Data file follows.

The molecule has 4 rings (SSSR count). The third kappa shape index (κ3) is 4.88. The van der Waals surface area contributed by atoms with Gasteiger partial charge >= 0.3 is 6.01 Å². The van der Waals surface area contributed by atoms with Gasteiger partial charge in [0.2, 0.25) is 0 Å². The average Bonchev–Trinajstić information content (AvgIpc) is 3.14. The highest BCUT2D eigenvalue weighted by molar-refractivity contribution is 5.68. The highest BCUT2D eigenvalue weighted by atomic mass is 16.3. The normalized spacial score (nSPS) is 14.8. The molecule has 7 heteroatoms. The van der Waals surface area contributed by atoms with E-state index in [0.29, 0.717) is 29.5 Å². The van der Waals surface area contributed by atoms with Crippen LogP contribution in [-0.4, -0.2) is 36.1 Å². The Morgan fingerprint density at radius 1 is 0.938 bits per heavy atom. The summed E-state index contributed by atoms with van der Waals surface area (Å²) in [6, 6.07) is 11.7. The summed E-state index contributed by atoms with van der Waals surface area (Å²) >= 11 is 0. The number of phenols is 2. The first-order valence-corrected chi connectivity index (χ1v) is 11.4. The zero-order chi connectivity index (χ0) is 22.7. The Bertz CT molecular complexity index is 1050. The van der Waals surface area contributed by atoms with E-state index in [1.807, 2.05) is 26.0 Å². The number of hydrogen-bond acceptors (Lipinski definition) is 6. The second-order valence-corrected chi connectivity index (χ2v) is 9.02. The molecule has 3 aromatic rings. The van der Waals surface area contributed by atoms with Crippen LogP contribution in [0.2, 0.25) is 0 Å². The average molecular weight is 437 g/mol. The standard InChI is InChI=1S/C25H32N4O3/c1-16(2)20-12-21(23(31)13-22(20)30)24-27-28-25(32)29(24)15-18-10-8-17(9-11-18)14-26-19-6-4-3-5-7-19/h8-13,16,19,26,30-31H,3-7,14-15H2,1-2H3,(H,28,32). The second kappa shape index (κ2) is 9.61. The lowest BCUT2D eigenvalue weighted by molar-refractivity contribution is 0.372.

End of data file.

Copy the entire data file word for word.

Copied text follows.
The molecule has 4 rings (SSSR count). The third kappa shape index (κ3) is 4.88. The van der Waals surface area contributed by atoms with Gasteiger partial charge >= 0.3 is 6.01 Å². The van der Waals surface area contributed by atoms with Gasteiger partial charge in [0.2, 0.25) is 0 Å². The average Bonchev–Trinajstić information content (AvgIpc) is 3.14. The highest BCUT2D eigenvalue weighted by molar-refractivity contribution is 5.68. The highest BCUT2D eigenvalue weighted by atomic mass is 16.3. The normalized spacial score (nSPS) is 14.8. The molecule has 7 heteroatoms. The van der Waals surface area contributed by atoms with E-state index in [0.29, 0.717) is 29.5 Å². The van der Waals surface area contributed by atoms with Crippen LogP contribution in [-0.4, -0.2) is 36.1 Å². The Morgan fingerprint density at radius 1 is 0.938 bits per heavy atom. The summed E-state index contributed by atoms with van der Waals surface area (Å²) in [6, 6.07) is 11.7. The summed E-state index contributed by atoms with van der Waals surface area (Å²) >= 11 is 0. The number of phenols is 2. The first-order valence-corrected chi connectivity index (χ1v) is 11.4. The zero-order chi connectivity index (χ0) is 22.7. The Bertz CT molecular complexity index is 1050. The van der Waals surface area contributed by atoms with E-state index in [1.807, 2.05) is 26.0 Å². The number of hydrogen-bond acceptors (Lipinski definition) is 6. The second-order valence-corrected chi connectivity index (χ2v) is 9.02. The molecule has 3 aromatic rings. The van der Waals surface area contributed by atoms with Crippen LogP contribution in [0.2, 0.25) is 0 Å². The average molecular weight is 437 g/mol. The standard InChI is InChI=1S/C25H32N4O3/c1-16(2)20-12-21(23(31)13-22(20)30)24-27-28-25(32)29(24)15-18-10-8-17(9-11-18)14-26-19-6-4-3-5-7-19/h8-13,16,19,26,30-31H,3-7,14-15H2,1-2H3,(H,28,32). The second kappa shape index (κ2) is 9.61. The lowest BCUT2D eigenvalue weighted by molar-refractivity contribution is 0.372.